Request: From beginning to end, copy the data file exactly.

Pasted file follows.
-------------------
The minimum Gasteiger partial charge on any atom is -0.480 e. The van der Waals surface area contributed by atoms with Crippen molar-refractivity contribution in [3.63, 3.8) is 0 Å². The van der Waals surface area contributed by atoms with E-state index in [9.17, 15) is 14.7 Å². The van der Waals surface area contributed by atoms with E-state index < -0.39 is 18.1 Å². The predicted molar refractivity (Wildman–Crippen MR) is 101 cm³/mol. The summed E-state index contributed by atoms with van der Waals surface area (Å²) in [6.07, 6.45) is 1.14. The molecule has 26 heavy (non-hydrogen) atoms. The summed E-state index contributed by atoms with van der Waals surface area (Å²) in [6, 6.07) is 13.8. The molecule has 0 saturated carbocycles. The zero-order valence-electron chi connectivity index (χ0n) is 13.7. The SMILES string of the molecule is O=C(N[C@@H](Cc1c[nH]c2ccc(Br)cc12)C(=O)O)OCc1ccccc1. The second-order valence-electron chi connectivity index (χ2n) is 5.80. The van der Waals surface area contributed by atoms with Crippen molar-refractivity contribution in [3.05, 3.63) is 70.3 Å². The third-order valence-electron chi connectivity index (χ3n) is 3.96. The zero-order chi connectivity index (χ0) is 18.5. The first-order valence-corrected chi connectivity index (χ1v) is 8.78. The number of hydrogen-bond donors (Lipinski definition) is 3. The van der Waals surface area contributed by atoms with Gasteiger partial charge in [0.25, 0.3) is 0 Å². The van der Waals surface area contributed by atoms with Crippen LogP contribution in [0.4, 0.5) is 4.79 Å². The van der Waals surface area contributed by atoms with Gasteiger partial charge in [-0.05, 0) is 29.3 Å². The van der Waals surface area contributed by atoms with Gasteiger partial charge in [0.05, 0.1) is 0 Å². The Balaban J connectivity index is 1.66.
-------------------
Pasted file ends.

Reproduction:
The minimum Gasteiger partial charge on any atom is -0.480 e. The van der Waals surface area contributed by atoms with Crippen molar-refractivity contribution in [3.63, 3.8) is 0 Å². The van der Waals surface area contributed by atoms with E-state index in [9.17, 15) is 14.7 Å². The van der Waals surface area contributed by atoms with E-state index < -0.39 is 18.1 Å². The predicted molar refractivity (Wildman–Crippen MR) is 101 cm³/mol. The summed E-state index contributed by atoms with van der Waals surface area (Å²) in [6.07, 6.45) is 1.14. The molecule has 26 heavy (non-hydrogen) atoms. The summed E-state index contributed by atoms with van der Waals surface area (Å²) in [6, 6.07) is 13.8. The molecule has 0 saturated carbocycles. The zero-order valence-electron chi connectivity index (χ0n) is 13.7. The SMILES string of the molecule is O=C(N[C@@H](Cc1c[nH]c2ccc(Br)cc12)C(=O)O)OCc1ccccc1. The second-order valence-electron chi connectivity index (χ2n) is 5.80. The van der Waals surface area contributed by atoms with Crippen molar-refractivity contribution in [3.05, 3.63) is 70.3 Å². The third-order valence-electron chi connectivity index (χ3n) is 3.96. The zero-order chi connectivity index (χ0) is 18.5. The first-order valence-corrected chi connectivity index (χ1v) is 8.78. The number of hydrogen-bond donors (Lipinski definition) is 3. The van der Waals surface area contributed by atoms with Gasteiger partial charge in [0.25, 0.3) is 0 Å². The van der Waals surface area contributed by atoms with Crippen LogP contribution in [0.4, 0.5) is 4.79 Å². The van der Waals surface area contributed by atoms with Gasteiger partial charge in [-0.05, 0) is 29.3 Å². The van der Waals surface area contributed by atoms with Gasteiger partial charge in [0.05, 0.1) is 0 Å². The Balaban J connectivity index is 1.66.